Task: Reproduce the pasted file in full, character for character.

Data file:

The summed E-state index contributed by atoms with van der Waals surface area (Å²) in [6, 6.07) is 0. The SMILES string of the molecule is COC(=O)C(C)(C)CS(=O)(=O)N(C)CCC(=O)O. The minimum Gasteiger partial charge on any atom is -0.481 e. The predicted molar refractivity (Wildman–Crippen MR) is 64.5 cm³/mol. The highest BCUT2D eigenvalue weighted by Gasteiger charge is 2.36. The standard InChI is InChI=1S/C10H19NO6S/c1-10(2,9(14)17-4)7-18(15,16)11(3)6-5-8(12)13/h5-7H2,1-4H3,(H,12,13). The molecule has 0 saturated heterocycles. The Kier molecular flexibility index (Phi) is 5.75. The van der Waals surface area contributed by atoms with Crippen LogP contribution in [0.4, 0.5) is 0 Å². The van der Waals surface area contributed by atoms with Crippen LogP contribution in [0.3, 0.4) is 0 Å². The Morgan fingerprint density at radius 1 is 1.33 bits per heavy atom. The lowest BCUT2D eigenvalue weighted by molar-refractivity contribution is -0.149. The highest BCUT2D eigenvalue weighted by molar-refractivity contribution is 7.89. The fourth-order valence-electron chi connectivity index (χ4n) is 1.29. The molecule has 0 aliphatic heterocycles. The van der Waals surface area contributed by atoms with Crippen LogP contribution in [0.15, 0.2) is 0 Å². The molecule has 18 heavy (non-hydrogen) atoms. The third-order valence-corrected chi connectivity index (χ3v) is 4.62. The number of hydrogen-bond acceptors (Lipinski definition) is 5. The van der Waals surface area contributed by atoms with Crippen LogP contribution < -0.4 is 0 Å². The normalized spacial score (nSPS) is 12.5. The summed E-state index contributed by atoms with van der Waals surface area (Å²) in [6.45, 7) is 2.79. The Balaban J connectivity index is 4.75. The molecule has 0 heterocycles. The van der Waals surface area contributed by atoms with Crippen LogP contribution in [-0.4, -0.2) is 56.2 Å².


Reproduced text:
The summed E-state index contributed by atoms with van der Waals surface area (Å²) in [6, 6.07) is 0. The SMILES string of the molecule is COC(=O)C(C)(C)CS(=O)(=O)N(C)CCC(=O)O. The minimum Gasteiger partial charge on any atom is -0.481 e. The predicted molar refractivity (Wildman–Crippen MR) is 64.5 cm³/mol. The highest BCUT2D eigenvalue weighted by Gasteiger charge is 2.36. The standard InChI is InChI=1S/C10H19NO6S/c1-10(2,9(14)17-4)7-18(15,16)11(3)6-5-8(12)13/h5-7H2,1-4H3,(H,12,13). The molecule has 0 saturated heterocycles. The Kier molecular flexibility index (Phi) is 5.75. The van der Waals surface area contributed by atoms with Crippen LogP contribution in [0.4, 0.5) is 0 Å². The van der Waals surface area contributed by atoms with Crippen LogP contribution in [0.3, 0.4) is 0 Å². The Morgan fingerprint density at radius 1 is 1.33 bits per heavy atom. The lowest BCUT2D eigenvalue weighted by molar-refractivity contribution is -0.149. The highest BCUT2D eigenvalue weighted by molar-refractivity contribution is 7.89. The fourth-order valence-electron chi connectivity index (χ4n) is 1.29. The molecule has 0 aliphatic heterocycles. The van der Waals surface area contributed by atoms with Crippen LogP contribution in [0.15, 0.2) is 0 Å². The molecule has 18 heavy (non-hydrogen) atoms. The third-order valence-corrected chi connectivity index (χ3v) is 4.62. The number of hydrogen-bond acceptors (Lipinski definition) is 5. The van der Waals surface area contributed by atoms with Crippen LogP contribution < -0.4 is 0 Å². The normalized spacial score (nSPS) is 12.5. The summed E-state index contributed by atoms with van der Waals surface area (Å²) in [6.45, 7) is 2.79. The Balaban J connectivity index is 4.75. The molecule has 0 heterocycles. The van der Waals surface area contributed by atoms with Crippen LogP contribution in [-0.4, -0.2) is 56.2 Å².